Guidance on how to deal with instant asset write-off uncertainty — at last

As most small businesses know, the previous government introduced a number of small business tax relief measures as part of its Mineral Resources Rent Tax (MRRT, or mining tax) legislation. These included:

  • the ability to instantly write off asset purchases up to $6,500 in value (up from the existing $1,000 relief)
  • instant write-off of the first $5,000 spent on a motor vehicle plus 15% of the rest of the purchase price
  • ability for small companies that incur tax losses to carry those losses back against profits of a previous year, with a resulting refund of tax paid in that previous year.

As part of the repeal of the mining tax, the current government proposed to also abolish these measures, with effect from January 1, 2014. However the mining tax repeal has not passed the Senate, which means that these measures have been in limbo — meaning that small businesses have also been left in limbo as far a knowing what to do about them from a practical tax treatment point of view. Currently these concessions are in the law, but should the Senate pass the legislation after July 1, they would retrospectively disappear, effective from January 1.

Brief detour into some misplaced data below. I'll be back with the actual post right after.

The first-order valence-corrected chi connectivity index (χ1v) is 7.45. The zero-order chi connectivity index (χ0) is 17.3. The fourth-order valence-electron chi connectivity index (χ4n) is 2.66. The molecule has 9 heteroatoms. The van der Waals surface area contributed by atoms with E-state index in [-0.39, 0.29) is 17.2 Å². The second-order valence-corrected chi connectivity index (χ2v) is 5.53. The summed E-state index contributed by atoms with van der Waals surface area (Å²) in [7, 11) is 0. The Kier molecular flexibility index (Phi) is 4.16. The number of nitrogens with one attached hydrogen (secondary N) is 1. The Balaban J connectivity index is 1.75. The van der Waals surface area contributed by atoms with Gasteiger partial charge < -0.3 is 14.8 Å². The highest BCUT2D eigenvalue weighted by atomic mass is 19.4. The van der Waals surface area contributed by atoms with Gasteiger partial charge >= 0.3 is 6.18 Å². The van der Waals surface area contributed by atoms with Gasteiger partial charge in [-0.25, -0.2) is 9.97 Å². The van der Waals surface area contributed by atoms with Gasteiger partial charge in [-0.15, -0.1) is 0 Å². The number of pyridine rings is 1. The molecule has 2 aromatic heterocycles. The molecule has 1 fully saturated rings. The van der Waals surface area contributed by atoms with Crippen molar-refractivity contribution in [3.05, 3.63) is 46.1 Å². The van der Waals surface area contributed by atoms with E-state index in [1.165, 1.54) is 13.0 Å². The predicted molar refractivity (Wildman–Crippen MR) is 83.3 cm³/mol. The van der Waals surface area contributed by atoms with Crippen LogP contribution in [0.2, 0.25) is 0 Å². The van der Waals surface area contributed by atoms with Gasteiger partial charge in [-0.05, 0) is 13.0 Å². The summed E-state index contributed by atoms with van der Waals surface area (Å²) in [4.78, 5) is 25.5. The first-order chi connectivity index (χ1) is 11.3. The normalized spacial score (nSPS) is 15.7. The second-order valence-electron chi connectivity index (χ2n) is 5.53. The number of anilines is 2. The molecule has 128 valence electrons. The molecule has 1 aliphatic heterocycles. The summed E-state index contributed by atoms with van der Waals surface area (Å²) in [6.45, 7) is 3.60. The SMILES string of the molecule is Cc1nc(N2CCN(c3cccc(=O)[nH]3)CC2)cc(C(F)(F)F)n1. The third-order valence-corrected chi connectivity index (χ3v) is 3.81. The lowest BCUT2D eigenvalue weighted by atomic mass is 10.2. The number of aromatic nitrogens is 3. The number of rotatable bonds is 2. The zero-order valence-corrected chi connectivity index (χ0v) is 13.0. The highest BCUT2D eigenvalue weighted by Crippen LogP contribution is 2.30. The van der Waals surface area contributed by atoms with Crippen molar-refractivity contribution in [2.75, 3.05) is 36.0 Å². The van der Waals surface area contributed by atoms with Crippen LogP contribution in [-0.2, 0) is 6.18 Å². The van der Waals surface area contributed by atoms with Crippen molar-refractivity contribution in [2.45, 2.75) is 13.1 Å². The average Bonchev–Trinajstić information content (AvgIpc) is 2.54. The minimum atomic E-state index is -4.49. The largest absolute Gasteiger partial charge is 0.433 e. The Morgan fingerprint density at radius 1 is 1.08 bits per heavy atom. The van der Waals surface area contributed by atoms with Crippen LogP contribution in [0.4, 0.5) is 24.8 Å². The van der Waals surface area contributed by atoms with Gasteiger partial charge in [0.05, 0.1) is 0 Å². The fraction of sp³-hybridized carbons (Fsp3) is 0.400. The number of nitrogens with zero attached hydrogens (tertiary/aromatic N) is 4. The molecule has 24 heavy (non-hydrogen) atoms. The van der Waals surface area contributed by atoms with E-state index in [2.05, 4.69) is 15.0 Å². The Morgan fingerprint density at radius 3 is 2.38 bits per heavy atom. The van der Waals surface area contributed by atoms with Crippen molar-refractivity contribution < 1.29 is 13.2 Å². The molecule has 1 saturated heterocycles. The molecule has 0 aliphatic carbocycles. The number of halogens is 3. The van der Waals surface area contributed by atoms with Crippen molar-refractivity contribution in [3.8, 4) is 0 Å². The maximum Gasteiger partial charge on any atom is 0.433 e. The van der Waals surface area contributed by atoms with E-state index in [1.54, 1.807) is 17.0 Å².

The continuing uncertainty for small businesses has not been helpful, and while the Federal Budget would have been an ideal opportunity to provide clarity, no such guidance was forthcoming.

The government’s failure to address these concerns for small businesses has led to the Tax Office having to step up to the plate and, sure enough, in the week after the Budget it provided guidance on how businesses should deal with these measures pending either the passing of the mining tax repeal law or a revision of the proposals.

The Tax Office advises that should the mining tax (and so the concessions) be repealed, taxpayers will have to amend any tax returns already lodged that have claimed the higher rate of instant asset write off, accelerated vehicle depreciation and loss carry-backs, but – crucially – has advised that businesses that have made such claims based on existing law will not have imposed on them tax shortfall penalties or shortfall interest upon amendment.

This means that small businesses which have bought qualifying assets or will make a tax loss in the current year can now take advantage of the existing measures confident that the worst that can happen is they will have to recalculate their tax based on the new law but that they won’t be hit with interest and penalties.

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